For more information visit the website: http://theresaallore.com/2021/05/06/you-dont-have-a-name-in-your-head-teresa-martin-6-wkt5/

    • 1 hr 11 min
    "Qu'est-ce que tu entends par Splashs?" - Teresa Martin #5 / WKT5

    "Qu'est-ce que tu entends par Splashs?" - Teresa Martin #5 / WKT5

    May 21, 1970 interrogation of two witnesses by Coroner Laurin Lapointe and Crown Attorney Roch Heroux into the murder of Theresa Martin:

    - Johanne H
    - Huguette D

    For more information please visit the website: www.theresaallore.com

    • 1 hr 16 min

Customer Reviews

3.9 out of 5
136 Ratings

136 Ratings

Jamie Noelle ,

How do I find the start of the series, season one episode 1

I am only finding other cases not the episodes about Theresa?

Tango843 ,

Best podcast ever

This podcast is so well done. Mr Allore is sincere and his work is intelligent, cohesive and tinged with a wry sense of humor. It is obviously very personal to him and he puts great care in choosing his subject matter. The music selections are outstanding and I frequently wonder who the artists are. It is thought provoking and does not talk down to the listener. Truly my favorite podcast by far.

LydianalaMode ,

Beautiful ode to his murdered sister (her case is unsolved)

This is a five star indie podcast crafted with such love and dignity; it is an absolute labor of both the love and the deepest pain from the brother of a sister whose young life was robbed from her in the brightness of her youth by the selfish and cruel act of one perp who treated Theresa like an animal, or rather a doll, to violate and discard. The perp has never been caught, and the far-reaching ripples from his violent act decades ago surge through the lives of thousands in the 21st century — friends lost and new friends never made, beautiful children never born to a woman who would have adored them, husbands never married, grandchildren never cherished and never able to cherish in return, Christmases lost in silent reveries as one chair forever remains empty at the dinner table, dresses and dances and joyfully earned degrees and great accomplishments — proud smiles and sumptuous academic robes — never materialized. Your sister DESERVES JUSTICE!!!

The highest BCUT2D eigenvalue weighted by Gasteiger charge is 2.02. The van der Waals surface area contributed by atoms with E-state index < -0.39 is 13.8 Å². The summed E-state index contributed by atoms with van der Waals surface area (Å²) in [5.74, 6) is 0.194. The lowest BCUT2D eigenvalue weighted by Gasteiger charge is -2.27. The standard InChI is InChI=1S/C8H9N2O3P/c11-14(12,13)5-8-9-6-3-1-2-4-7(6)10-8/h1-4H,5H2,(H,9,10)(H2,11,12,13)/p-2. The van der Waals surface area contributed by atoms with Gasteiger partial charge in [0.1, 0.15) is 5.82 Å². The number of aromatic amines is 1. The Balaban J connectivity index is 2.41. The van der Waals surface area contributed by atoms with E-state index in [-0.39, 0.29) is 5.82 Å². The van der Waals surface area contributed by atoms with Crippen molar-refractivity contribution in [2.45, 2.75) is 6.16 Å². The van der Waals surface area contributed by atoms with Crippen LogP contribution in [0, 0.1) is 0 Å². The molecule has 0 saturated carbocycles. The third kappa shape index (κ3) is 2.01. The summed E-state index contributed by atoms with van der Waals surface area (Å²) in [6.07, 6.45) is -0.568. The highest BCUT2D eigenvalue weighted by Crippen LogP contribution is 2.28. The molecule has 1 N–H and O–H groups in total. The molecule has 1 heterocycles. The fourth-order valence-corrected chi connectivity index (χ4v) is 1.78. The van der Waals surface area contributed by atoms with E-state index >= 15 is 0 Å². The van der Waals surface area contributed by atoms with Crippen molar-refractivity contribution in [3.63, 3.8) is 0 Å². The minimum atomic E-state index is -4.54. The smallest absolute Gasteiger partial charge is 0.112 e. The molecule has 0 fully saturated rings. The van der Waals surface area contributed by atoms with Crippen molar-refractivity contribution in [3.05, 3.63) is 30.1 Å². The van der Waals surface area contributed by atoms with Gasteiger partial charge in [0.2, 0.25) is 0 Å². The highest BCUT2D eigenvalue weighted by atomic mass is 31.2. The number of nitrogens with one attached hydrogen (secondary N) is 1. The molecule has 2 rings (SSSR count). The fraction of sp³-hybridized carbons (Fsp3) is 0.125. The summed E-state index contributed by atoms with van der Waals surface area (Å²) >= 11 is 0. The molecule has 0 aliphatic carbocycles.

Dear John: I think I’ve heard just about every true crime podcast once (at least one full episode), and my top faves tend to feature the experts like Paul Holes (“Murder Squad”) but nothing is as important or as moving as a family member like yourself challenging the powers that be to finally, at very long last, find *some* justice for your loved one. See Bill of the Colonial Parkway case, also see the young yet ferocious Sarah Tunney as she has taken on the burden of her missing sister’s case on her young and incredibly brave soldiers. Reach out for that community — you will find it, and the loneliness might ache just a bit less. Just my thoughts...

Your sister is all of us — i was her in her youthful excitement as life started to begin for her. Also you write beautifully, and as a literature professor I don’t bestow such honors lightly. Just another thought, have you perhaps contacted the Dark Poutine gentlemen, or Mr. Bonaparte of the Nighttime podcast? They are all Canadians, and I think you men could offer e great deal to each other as you all have different strengths, and I would LOVE if You should team up with the Dark Poutine guys occasionally! Your podcast is fascinating.

I wanted to post quickly as I just listened to your latest episode. I am a medievalist by training (Ph. D., university professor, I work on the English late Middle Ages and the Renaissance). “Nostalgia” thrived in the Middle Ages as well as in “modernity.” For example the medievals always thought of the Arthurian court (or the Otherworld) as located in some other “better” time and space.